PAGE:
Organic thermoelectrics that converts waste heat into electricity using organic semiconductors have been expected to contribute to solve the energy and environmental issues, and the development of superior material is one of the kyes for the advance organic thermoelctrics in future. Highly efficient thermoelectric conversion requires both p- and n-type semiconductor materials with holes and electron as carriers, respectively. Also, it is important to control the carrier density in the semiconductors for maximizing the thermoelectric performances. Organic radical precursors are generally used for electron doping in n-type organic semiconductors. However, as the diversity of materials is quite limited, the development of not only new materials but also new design guidelines for efficient electron dopants are highly awaited.
In this research, we aimed to develop a new electron-dopants by adjusting the electronic structure based on the closed-shell organic molecules. For this purpose, we chose a closed-shell molecular framework with a high-lying energy level of the highest occupied molecular orbital (HOMO) and then introduce electron-donating groups. The theoretical calculations predicts that the target molecules (upper figure) have extremely high-lying HOMO, and we synthesized these molecules. The evaluation of their HOMO energy levels by the electrochemical method and the Kelvin probe method in a nitrogen atmosphere demonstrated that the HOMO levels were higher than 4 eV from the vacuum level, which is among the highest for closed-shell organic molecules.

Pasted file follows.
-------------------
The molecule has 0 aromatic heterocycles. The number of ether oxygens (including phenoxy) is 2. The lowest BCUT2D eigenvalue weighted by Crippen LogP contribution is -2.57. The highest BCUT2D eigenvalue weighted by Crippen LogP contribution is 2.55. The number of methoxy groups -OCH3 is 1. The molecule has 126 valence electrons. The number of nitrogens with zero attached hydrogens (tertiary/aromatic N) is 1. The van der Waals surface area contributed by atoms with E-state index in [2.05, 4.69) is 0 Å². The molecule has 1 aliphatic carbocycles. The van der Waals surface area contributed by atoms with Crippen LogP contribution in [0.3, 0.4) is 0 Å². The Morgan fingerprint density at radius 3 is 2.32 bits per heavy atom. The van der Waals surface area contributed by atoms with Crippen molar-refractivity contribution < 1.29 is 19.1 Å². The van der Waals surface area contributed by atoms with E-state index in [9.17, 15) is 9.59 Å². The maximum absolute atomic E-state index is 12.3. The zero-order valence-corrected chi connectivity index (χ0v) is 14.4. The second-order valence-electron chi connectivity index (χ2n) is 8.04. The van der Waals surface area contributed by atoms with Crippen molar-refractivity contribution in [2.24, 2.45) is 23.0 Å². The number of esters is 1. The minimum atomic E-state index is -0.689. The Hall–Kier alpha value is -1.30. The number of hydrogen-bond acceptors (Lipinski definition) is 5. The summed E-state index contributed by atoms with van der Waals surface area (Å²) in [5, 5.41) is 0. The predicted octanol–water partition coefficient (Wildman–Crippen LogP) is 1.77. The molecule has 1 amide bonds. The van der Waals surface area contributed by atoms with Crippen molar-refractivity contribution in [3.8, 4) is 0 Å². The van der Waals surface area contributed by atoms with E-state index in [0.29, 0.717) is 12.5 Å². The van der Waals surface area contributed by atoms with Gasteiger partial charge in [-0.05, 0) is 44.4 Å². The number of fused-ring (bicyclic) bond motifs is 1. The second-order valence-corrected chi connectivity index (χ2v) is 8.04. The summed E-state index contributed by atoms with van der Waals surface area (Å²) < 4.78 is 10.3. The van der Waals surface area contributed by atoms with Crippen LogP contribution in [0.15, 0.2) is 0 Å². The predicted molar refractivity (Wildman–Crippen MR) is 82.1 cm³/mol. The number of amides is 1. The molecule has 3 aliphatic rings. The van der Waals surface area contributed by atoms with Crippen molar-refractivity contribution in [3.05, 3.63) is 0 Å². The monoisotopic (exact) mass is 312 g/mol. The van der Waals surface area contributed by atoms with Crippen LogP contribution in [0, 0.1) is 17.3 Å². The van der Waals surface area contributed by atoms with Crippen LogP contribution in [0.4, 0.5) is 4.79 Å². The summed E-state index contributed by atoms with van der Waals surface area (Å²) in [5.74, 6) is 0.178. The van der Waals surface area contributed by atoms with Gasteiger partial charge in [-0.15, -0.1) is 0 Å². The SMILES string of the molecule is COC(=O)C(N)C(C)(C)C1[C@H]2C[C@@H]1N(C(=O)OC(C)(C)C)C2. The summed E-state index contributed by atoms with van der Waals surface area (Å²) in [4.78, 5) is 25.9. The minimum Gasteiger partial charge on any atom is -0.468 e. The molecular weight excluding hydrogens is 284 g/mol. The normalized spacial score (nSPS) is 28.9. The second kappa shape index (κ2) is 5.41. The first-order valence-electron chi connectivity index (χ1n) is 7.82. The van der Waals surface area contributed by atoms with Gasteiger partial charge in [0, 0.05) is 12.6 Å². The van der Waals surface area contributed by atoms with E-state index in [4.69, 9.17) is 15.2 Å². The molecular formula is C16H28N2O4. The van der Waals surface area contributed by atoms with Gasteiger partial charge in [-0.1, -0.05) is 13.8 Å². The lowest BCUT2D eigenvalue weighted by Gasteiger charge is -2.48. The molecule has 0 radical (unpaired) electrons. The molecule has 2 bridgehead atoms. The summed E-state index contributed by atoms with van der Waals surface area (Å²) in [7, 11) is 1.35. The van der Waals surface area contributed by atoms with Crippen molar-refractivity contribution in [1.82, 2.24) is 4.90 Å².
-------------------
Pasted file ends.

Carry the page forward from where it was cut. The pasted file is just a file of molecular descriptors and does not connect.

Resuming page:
BBL and N-2200 (bottom of the figure), well-known n-type semiconductor polymers, were used as host materials, and the electron-doping by the newly developed dopants gave the electron-doped polymer materials that show better thermoelectric performances than those of the corresponding polymers doped by N-DMBI, which is the commonly used electron dopant in the organic thermoelectric research.
These results show that efficient n-type doping can be realized even with molecules with a closed-shell electronic structure. More importantly, molecular design for electron dopants is more versatile and flexible than so far believed, and various molecular skeletons with electron donating properties could be candidate platforms for excellent n-type dopants for organic thermoelectric applications.